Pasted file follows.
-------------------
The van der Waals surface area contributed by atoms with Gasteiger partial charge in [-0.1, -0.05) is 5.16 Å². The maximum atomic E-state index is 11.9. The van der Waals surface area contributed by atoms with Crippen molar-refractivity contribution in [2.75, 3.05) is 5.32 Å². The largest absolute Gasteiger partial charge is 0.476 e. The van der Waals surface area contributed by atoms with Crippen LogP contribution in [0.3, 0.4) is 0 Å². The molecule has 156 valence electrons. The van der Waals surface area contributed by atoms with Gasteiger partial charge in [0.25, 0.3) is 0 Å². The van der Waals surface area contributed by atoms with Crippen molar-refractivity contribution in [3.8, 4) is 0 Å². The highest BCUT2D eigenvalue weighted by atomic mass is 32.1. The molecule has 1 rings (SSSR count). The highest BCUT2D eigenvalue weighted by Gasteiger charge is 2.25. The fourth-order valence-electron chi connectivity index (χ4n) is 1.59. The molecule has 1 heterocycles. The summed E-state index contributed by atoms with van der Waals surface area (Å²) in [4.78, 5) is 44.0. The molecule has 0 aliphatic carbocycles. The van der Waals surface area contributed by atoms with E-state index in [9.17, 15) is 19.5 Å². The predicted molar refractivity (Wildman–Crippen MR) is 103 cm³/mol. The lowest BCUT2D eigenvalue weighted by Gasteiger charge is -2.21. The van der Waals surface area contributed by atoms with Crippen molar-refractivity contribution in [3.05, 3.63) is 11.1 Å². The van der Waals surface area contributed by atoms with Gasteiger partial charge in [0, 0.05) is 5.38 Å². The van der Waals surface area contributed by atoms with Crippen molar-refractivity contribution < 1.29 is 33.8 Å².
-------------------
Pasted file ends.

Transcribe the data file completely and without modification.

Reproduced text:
The van der Waals surface area contributed by atoms with Gasteiger partial charge in [-0.1, -0.05) is 5.16 Å². The maximum atomic E-state index is 11.9. The van der Waals surface area contributed by atoms with Crippen molar-refractivity contribution in [2.75, 3.05) is 5.32 Å². The largest absolute Gasteiger partial charge is 0.476 e. The van der Waals surface area contributed by atoms with Crippen LogP contribution in [0.3, 0.4) is 0 Å². The molecule has 156 valence electrons. The van der Waals surface area contributed by atoms with Gasteiger partial charge in [0.25, 0.3) is 0 Å². The van der Waals surface area contributed by atoms with Crippen molar-refractivity contribution in [3.8, 4) is 0 Å². The highest BCUT2D eigenvalue weighted by atomic mass is 32.1. The molecule has 1 rings (SSSR count). The highest BCUT2D eigenvalue weighted by Gasteiger charge is 2.25. The fourth-order valence-electron chi connectivity index (χ4n) is 1.59. The molecule has 1 heterocycles. The summed E-state index contributed by atoms with van der Waals surface area (Å²) in [4.78, 5) is 44.0. The molecule has 0 aliphatic carbocycles. The van der Waals surface area contributed by atoms with E-state index in [9.17, 15) is 19.5 Å². The predicted molar refractivity (Wildman–Crippen MR) is 103 cm³/mol. The lowest BCUT2D eigenvalue weighted by Gasteiger charge is -2.21. The van der Waals surface area contributed by atoms with Crippen molar-refractivity contribution in [3.05, 3.63) is 11.1 Å². The van der Waals surface area contributed by atoms with Gasteiger partial charge in [0, 0.05) is 5.38 Å². The van der Waals surface area contributed by atoms with Crippen molar-refractivity contribution < 1.29 is 33.8 Å².